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Following a few minor computer glitches that they ran across during a rotor spin test, the engineers at NASA  have decided to delay the Ingenuity helicopter’s debut flight on Mars. It has instead been pushed back until April 14th. This could be pushed back further if they encounter any more problems. The craft itself is functioning perfectly but the telemetry data requires so extra observation in light of the recent stumbling blocks.

The tiny helicopter safely landed on Mars attached to NASA’s Perseverance rover back in mid-February. Ingenuity was due to take its flight test Sunday, April 11th which technically would have been mid-day if we are going on Mars time zones. The scheduled flight, if it had gone ahead would have sent back plenty of data to earth in time for Monday morning (4 AM ET) however the aforementioned rotor test scheduled for the Friday before soon put an end to things.

NASA said that the test sequence appeared to have “ended early due to a ‘watchdog’ timer expiration,” that took place as Ingenuity’s computer was attempting to switch from pre-flight mode to flight mode. Although it is just a software hitch they don’t want to risk physical repercussions.

In a recent blog post mentioned by Joey Roulette at theverge; NASA spoke of the watchdog timer software capabilities and stressed that the helicopter itself is functioning in great condition and maintained contact with the Jet Propulsion Laboratory in California where engineers are observing and working remotely from.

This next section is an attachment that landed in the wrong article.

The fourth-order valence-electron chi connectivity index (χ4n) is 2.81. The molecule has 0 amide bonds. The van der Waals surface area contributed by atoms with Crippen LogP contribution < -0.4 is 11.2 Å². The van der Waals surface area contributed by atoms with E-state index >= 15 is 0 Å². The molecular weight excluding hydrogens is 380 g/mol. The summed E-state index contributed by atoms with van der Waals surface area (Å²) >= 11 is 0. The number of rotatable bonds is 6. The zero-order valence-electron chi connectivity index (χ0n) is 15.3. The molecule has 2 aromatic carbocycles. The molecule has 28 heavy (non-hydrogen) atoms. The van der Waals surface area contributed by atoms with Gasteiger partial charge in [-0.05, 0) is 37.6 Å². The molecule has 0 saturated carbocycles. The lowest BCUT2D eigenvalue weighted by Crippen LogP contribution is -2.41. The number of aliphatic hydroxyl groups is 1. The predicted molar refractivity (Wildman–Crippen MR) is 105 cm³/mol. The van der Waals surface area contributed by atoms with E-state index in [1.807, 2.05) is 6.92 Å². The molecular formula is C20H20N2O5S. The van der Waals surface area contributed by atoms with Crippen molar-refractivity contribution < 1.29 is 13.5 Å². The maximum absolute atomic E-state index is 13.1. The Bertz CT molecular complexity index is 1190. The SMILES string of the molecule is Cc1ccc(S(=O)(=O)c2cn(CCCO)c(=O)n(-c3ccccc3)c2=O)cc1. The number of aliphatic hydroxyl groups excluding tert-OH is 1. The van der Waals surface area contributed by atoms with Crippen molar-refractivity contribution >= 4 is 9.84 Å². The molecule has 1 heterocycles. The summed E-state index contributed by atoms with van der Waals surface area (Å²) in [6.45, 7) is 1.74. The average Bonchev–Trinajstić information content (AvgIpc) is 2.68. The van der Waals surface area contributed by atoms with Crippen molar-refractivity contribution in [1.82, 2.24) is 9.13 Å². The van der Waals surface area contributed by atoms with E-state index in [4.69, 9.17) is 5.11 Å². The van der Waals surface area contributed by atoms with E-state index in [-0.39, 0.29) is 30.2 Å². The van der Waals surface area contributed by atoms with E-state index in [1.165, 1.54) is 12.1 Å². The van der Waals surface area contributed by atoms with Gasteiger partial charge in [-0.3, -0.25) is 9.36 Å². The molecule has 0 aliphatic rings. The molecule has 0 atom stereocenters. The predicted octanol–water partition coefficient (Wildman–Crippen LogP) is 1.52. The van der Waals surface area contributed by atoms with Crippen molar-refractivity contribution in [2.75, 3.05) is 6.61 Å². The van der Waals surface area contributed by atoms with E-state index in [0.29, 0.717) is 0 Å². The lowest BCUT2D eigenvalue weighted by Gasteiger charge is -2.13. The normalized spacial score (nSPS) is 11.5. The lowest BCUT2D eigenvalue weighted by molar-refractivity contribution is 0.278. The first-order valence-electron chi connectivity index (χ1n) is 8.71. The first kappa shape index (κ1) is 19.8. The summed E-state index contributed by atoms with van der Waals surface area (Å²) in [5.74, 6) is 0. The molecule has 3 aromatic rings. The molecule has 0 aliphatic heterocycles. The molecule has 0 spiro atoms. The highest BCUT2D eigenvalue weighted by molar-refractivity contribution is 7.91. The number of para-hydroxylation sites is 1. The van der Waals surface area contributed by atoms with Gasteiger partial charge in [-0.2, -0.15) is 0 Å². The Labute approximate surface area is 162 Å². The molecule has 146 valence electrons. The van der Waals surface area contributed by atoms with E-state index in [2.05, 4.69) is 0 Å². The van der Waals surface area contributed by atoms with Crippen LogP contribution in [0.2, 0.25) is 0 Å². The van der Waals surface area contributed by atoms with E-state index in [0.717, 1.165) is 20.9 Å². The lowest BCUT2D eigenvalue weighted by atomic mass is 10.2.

The watchdog timer in question is a software program that oversees test sequence processes and allows the engineers to remotely check what is going on. If anything appears out of the ordinary it can alert the engineers and it can stop processes if the operation isn’t going as planned. This adds a safety level to the system and is a good idea, given that the trip there was a long one and the development has been a tonne of work. 

Ingenuity has had a fair few hoops to jump through since its initial deployment on the Martian surface. Since the Perseverance dropped its passenger on April 4th,  Ingenuity began a 31-day countdown with five different test flights planned. The first of which will be a 10 feet ascent above the surface hovering for just 30 seconds. This may not sound like a big deal but it will be the first-ever recorded powered flight on another planet. With the first flight test ticked off the list, the following tests will be aiming for higher altitudes and navigating its dedicated flight zone situated within the Jezero Crater on Mars.

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